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Natural Childbirth

Newer methods of childbirth have become increasingly popular over the last few years, which differ from standard birth procedure. Such methods are called natural or prepared childbirth . This approach involves being informed about labour and birth and the procedures involved. The mother is an active participant in the decisions made during the birth of her child. Relaxation and breathing techniques, as opposed to drugs , are used to control pain during childbirth. Medical treatment is only used where there is a valid reason. A partner is present and helps the woman through the birth, reminding her of what she should be doing at a particular stage and by noticing when she is tense, in addition to providing emotional support.
The Lamaze method is one such, well-known natural childbirth technique, developed by Fernand Lamaze, a French obstetrician. The mother is helped in coping with the pain of childbirth and is trained in relaxation and breathing methods.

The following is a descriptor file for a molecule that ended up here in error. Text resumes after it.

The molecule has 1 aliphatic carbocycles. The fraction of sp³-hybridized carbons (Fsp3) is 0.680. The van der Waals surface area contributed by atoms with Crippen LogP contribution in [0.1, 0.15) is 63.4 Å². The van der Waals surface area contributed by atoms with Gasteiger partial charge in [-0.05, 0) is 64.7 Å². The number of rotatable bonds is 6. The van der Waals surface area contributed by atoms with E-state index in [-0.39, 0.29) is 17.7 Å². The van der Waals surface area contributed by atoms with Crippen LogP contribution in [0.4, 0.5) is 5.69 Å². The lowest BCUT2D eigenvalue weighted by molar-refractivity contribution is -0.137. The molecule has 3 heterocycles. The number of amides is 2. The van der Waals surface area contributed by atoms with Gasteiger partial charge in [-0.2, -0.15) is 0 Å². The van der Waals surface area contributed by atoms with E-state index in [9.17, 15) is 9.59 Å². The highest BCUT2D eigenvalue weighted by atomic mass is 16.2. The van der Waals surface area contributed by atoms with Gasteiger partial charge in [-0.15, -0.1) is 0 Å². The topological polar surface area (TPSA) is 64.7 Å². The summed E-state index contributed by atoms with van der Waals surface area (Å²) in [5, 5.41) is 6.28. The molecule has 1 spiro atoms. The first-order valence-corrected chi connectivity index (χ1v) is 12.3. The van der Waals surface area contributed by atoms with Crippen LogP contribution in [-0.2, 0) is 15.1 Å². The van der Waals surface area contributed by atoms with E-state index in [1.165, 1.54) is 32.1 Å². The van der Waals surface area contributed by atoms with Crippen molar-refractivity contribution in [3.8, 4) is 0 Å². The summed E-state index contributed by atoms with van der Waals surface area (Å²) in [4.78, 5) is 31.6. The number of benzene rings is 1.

The Leboyer method , developed by another French obstetrician, Frederick Leboyer, is another natural childbirth method termed "birth without violence", which opposes the standard techniques of holding the baby upside-down and slapping it; putting silver nitrate in the baby's eyes; separating the baby from the mother; bright lights and loud noises of the delivery room and cutting the umbilical cord immediately after birth and thus forcing the baby to breath. Leboyer advocates placing the baby on the mother's stomach after birth to foster bonding, immersing the baby in lukewarm water to relax it, and leaving the umbilical cord for a few minutes to allow the baby start breathing itself and soft lights in the delivery room.

The information in this page is presented in summarised form and has been taken from the following source(s):
1. Child Development , 6th Edition (1994), J. W. Santrock, Wm. C. Brown Communications, Inc.


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Natural childbirth
Lamaze method
Leboyer method
 

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  http://www.hon.ch/Dossier/MotherChild/birth/birth_natural.html Last modified: Jun 24 2002